Which brings me to Beef with Cumin.  I had seen reference to it online and, the pictures combined with the recipe intrigued me. In fact, it made me purchase flank steak especially to make it. However, flank steak is attractive enough to me that the first half of it went towards the aforementioned steak frites.

I was, however, determined to actually make the Beef with Cumin.  And make it I did.  Too many Sin0-American recipes are focused on hiding the flavor of the underlying ingredient, where meat, in particular, is interchangeable based on the dietary preferences of the diner  (Sweet-and-Sour Chicken is a prime example).  This is not one of those recipes.  Beef is the predominant flavor.  The cumin, the ginger, and the garlic all seek to complement the flavor of the beef.  It is beef with cumin, not cumin with beef.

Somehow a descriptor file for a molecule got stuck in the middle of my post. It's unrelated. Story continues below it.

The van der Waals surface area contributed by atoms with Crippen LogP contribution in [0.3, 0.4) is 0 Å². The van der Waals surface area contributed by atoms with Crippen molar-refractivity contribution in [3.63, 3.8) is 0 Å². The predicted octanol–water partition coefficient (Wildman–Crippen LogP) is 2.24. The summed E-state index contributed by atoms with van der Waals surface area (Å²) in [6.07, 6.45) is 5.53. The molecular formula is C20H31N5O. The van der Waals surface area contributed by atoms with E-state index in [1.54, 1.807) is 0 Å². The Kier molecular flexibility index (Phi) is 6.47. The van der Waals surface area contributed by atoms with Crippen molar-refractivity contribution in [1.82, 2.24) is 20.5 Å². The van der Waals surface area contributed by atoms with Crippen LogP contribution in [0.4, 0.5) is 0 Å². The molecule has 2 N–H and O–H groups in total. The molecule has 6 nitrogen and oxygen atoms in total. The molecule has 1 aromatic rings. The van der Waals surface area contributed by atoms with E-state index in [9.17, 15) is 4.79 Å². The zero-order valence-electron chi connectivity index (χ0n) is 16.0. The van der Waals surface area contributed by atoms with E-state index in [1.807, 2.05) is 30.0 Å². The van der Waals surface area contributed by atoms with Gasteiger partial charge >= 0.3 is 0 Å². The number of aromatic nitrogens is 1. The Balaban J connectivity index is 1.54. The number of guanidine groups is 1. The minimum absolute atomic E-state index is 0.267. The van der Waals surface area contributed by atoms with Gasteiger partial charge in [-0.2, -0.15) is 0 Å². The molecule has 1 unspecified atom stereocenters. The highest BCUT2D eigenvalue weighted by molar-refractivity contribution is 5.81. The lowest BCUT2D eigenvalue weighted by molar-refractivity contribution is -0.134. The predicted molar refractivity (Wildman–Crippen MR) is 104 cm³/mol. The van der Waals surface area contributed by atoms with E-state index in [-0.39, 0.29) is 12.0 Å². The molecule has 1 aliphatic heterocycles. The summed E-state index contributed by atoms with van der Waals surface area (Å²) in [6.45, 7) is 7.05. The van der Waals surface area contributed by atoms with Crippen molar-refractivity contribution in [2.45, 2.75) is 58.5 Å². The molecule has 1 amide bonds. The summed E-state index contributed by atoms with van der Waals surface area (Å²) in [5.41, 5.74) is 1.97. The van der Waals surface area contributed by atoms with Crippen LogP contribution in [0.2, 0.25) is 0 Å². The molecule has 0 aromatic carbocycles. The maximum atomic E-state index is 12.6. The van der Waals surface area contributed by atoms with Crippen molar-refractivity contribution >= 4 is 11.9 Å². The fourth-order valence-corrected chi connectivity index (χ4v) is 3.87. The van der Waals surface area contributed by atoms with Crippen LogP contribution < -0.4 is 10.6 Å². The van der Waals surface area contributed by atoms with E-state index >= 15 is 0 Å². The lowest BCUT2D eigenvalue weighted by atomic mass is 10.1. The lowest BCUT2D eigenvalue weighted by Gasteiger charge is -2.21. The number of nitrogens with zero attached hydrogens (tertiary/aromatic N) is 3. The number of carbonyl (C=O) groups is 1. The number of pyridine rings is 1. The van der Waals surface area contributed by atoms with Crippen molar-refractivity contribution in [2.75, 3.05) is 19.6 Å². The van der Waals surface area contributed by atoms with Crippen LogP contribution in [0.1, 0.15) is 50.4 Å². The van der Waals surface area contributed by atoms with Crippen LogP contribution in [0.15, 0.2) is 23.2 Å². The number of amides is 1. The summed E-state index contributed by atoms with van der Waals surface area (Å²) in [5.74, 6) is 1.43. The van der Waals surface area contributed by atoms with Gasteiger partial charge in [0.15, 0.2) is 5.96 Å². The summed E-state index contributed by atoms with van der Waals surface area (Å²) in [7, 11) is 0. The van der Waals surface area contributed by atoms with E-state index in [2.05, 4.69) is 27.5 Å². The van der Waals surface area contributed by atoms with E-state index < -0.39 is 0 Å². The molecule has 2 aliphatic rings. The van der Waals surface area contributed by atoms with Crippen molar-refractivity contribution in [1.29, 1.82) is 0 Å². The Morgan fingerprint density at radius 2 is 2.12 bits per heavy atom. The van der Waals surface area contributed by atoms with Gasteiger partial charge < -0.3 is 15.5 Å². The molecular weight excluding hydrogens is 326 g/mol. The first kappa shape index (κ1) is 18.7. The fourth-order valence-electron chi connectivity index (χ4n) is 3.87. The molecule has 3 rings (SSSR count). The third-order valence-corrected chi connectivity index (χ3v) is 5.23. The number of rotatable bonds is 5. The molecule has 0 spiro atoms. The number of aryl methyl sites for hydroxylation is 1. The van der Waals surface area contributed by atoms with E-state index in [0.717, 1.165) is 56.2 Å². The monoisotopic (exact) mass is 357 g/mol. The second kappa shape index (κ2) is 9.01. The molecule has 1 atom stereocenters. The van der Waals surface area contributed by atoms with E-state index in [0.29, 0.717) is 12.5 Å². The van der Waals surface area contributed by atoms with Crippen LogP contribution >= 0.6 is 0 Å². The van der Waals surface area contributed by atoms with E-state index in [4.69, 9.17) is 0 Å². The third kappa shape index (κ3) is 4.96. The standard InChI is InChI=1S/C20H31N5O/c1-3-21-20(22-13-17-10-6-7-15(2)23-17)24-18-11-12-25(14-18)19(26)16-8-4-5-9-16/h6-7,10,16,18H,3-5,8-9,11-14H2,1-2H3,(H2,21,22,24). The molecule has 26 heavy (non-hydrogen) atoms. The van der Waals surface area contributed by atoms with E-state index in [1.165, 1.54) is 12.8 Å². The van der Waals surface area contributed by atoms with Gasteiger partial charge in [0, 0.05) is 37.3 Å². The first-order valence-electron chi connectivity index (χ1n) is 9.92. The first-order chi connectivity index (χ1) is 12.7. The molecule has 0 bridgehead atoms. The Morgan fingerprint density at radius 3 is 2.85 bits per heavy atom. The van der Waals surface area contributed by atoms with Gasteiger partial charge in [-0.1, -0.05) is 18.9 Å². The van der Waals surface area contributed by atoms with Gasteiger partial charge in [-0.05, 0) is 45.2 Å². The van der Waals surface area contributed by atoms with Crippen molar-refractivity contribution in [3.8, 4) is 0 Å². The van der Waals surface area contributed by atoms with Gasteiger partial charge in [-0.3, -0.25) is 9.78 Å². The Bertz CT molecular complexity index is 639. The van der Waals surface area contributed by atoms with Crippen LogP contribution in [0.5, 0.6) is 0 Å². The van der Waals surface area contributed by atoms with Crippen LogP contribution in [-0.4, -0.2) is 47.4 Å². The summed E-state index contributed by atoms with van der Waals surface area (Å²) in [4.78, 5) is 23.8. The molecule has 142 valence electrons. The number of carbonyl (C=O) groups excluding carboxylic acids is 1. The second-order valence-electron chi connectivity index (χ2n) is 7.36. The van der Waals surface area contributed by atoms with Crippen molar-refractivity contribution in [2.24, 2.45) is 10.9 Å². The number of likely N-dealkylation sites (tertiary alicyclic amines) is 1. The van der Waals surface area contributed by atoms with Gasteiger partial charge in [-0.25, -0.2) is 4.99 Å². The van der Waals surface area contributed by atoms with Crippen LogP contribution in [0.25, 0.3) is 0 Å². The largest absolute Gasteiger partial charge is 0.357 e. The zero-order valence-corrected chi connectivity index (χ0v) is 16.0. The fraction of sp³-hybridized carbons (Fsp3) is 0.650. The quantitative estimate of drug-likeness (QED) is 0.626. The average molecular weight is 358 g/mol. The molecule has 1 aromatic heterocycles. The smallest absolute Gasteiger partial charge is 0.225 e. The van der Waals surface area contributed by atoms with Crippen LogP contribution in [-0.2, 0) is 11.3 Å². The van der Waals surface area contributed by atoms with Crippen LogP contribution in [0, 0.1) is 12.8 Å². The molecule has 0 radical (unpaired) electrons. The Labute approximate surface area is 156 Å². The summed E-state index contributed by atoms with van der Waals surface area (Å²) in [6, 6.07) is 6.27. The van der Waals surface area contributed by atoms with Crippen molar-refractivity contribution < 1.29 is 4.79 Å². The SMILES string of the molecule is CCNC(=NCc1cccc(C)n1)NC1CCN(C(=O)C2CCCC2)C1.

Ingredients for Beef with Cumin

Beef with Cumin
Adapted from Revolutionary Chinese Cookbook: Recipes from Hunan Province

12 oz. flank steak
2 tsp finely chopped ginger
1 tbsp finely chopped garlic
2 fresh red chilies, seeds removed and diced
2-4 tsp dried red chili pepper
2 tsp ground cumin
salt
2 spring onions, green part only, sliced
1 tsp sesame oil
1 cup peanut oil

Marinade:
1 tbsp Shaoxing wine
1/2 tsp salt
1 tsp light soy sauce
1 tsp dark soy sauce
1 tbsp cornstarch
1 tbsp water

  1. Slice the beef across the grain into thin, bite-sized strips.  Add the marinade ingredients and mix well.  Allow to marinade for at least 30 minutes.
  2. Heat the peanut oil in a wok to 275°F.
  3. Fry the beef in the peanut oil, stirring regularly, for one minute.  Remove the beef from the oil and drain well.